“Do you see me?” asks Pastor Don Coleman, Chairman, Board of Directors, of Church Hill Activities and Tutoring (CHAT). He speaks to an audience of community stakeholders, gathered outside, across from Bon Secours’ Richmond Community Hospital. The gathering was to unveil the name of the new East End Community Center, the Sarah Garland Jones Center. The center was created to serve as a safe space where community members may join together and cultivate life skills that position them for a healthy and prosperous future.
With his voice bellowing, Pastor Coleman asked again, “No—do you see me? A boy from Creighton Court, whose family was dismantled by drug addiction, who entered into the foster care system. A proud graduate of Armstrong High School, and then the great Virginia Commonwealth University. A member of the illustrious Alpha Phi Alpha Fraternity, Inc. Do you see me?”
For many young men whose story mirrors the beginning of Pastor Coleman’s, they’re not afforded the opportunity to truly be seen in the fullness of who they are. Too often, they’re placed into boxes that rob them of the opportunity to realize their full potential and are written off as a statistic waiting to happen. The young men and women in the Richmond community, despite how rough their upbringing, possess a greatness within, and it’s up to the community leaders to ignite a spark that brings that greatness to the forefront. Community leaders hold a responsibility to dedicate time and provide the resources necessary to make better citizens.
This is why Mark Gordon, CEO the Bon Secours Richmond East, sought to make this center a reality in the East End, in particular.
“This neighborhood is one that has not received the equity and resources that the entire Richmond community has received,” he explains. “So this is about understanding equity. This community deserves it; it has been a long time, and we’re about making that difference.”
With the heavy emphasis on equity within this predominantly Black neighborhood, it’s no wonder why Bon Secours chose to name the center after the iconic Sarah Garland Jones. She was the first African American woman licensed to practice medicine in the Commonwealth of Virginia, plus she dedicated her life to serving as a champion for civil and equal rights for generations to come. In 1895, Jones co-founded the Richmond Hospital, the first medical facility in Richmond dedicated to serving African American patients. That hospital later became the Richmond Community Hospital. Her life is a testament to the belief that despite seeming barriers to success such as race and/or gender, creating a powerful legacy is achievable.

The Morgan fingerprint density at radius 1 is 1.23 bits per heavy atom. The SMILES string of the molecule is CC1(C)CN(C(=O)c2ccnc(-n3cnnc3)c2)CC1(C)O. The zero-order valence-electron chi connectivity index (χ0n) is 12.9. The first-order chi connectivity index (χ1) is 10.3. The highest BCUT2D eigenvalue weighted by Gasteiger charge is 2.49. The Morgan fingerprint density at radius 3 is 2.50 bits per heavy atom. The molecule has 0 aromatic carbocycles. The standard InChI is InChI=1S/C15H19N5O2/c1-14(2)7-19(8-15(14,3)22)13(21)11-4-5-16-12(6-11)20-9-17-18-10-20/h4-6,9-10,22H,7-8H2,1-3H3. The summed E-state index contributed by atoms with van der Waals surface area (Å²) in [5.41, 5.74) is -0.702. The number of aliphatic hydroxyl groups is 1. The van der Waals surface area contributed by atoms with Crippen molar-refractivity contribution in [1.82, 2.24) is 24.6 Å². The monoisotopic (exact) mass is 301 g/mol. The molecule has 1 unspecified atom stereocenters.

The Sarah Garland Jones Center has three components that each serve a unique purpose, the center is your one-stop-shop for programming that speaks to the entirety of a person– mentally, emotionally, physically, and economically.
First up is Parsley’s Kitchen. Boasting 1,100 square feet of operable kitchen space, Parsley’s Kitchen focuses on hands-on cooking classes, nutrition education, and helps develop and cultivate entrepreneurs aspiring to launch their own start-up business. It holds seating for up to 15 class participants, and will serve as the headquarters for Class-A-Roll, Bon Secours’ mobile learning center.
The Community Room is next, and focuses on group-based community gatherings for both neighborhood members and non-profit organizations. It is in this room that group therapy will take place, along with workforce readiness programs that equip residents with the tools and training needed when entering or re-entering the workforce.